February 20, 2014 by Nicole
Photo courtesy of Kieshalia Stephens, Pink Afterglow Photography
There are many reasons that dance students should consider a summer intensive program. Here are 4 of my favorites:
- It can be a time to slow down and focus on your technique outside of the school year, when you can arrive/start your day fresh and unencumbered by homework or other demands/commitments.
- It’s a great way to push yourself by trying different styles of dance, learning choreography that’s different from what you’re used to and performing in new environments. You’ll also get the benefit of seeing professional dancers first hand, in class or as instructors.
- Are you considering a professional career? A summer program can give you a sneak peek of the training and intensity required to do so. It can also be a place to make professional connections with the faculty as well as your peers.
- It can be a way to get your foot in the door – there are many professional schools that also use these programs to find prospective students for their school year, kind of like a very long audition. On the other side, it’s a way for the dancer to see if that school or company is a good fit & somewhere they want to be long-term.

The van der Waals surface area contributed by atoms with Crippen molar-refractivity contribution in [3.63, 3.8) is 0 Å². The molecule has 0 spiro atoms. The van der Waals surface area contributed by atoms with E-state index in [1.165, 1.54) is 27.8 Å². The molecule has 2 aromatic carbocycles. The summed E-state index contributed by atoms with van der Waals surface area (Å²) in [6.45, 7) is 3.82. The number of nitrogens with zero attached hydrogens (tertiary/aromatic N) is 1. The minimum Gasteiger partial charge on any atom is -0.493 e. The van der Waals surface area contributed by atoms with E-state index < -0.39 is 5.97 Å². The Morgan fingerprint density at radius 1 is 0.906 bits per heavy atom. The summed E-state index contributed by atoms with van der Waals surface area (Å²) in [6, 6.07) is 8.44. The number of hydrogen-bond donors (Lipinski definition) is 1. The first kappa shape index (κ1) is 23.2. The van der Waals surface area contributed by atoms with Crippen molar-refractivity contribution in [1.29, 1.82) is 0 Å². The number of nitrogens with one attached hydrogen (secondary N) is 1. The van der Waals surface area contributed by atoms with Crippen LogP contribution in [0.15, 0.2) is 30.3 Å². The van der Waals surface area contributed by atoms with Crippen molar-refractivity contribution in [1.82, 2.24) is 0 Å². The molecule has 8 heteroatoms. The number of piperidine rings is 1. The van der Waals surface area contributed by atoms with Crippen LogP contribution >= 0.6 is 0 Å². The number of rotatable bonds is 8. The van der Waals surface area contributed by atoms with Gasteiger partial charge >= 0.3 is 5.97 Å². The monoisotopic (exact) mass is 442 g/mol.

While you will have fun and make a lot of memories, you should NOT be considering a summer intensive program if you’re looking for something more like sleep-away camp. Intensives are just that – intense! Especially for younger dancers, the schedule could be the most they’ve ever danced in a day. While all programs are a little different, you can expect to take 4-5 classes per day, 5-6 days per week. You’ll also likely have rehearsals (most programs end with a concert). Add into the mix multiple, rotating teachers, competition for parts and placement and being in unfamiliar settings and you begin to see the commitment and maturity – physical and emotional – that a summer intensive requires.
Afraid that sounds like a little much for you or your dance student? There are a few options to test the waters. First, in many cases, there’s probably a close-to-home program, either at your own school or in your town/city. Taking the travel out of the mix may alleviate some of the pressure for your first experience. Even if your school brings in new faculty members exclusively for the program, being able to experience it on home turf should help make you more comfortable.
Second, you may also be able to experience a spring camp or intensive. There are schools, like The Center for Contemporary Dance, that offer programs during their students’ spring break times. This is a great way to do a trial run before committing to an out-of-town or lengthier program.
Why did you want to participate in a summer intensive? When did you know you were ready?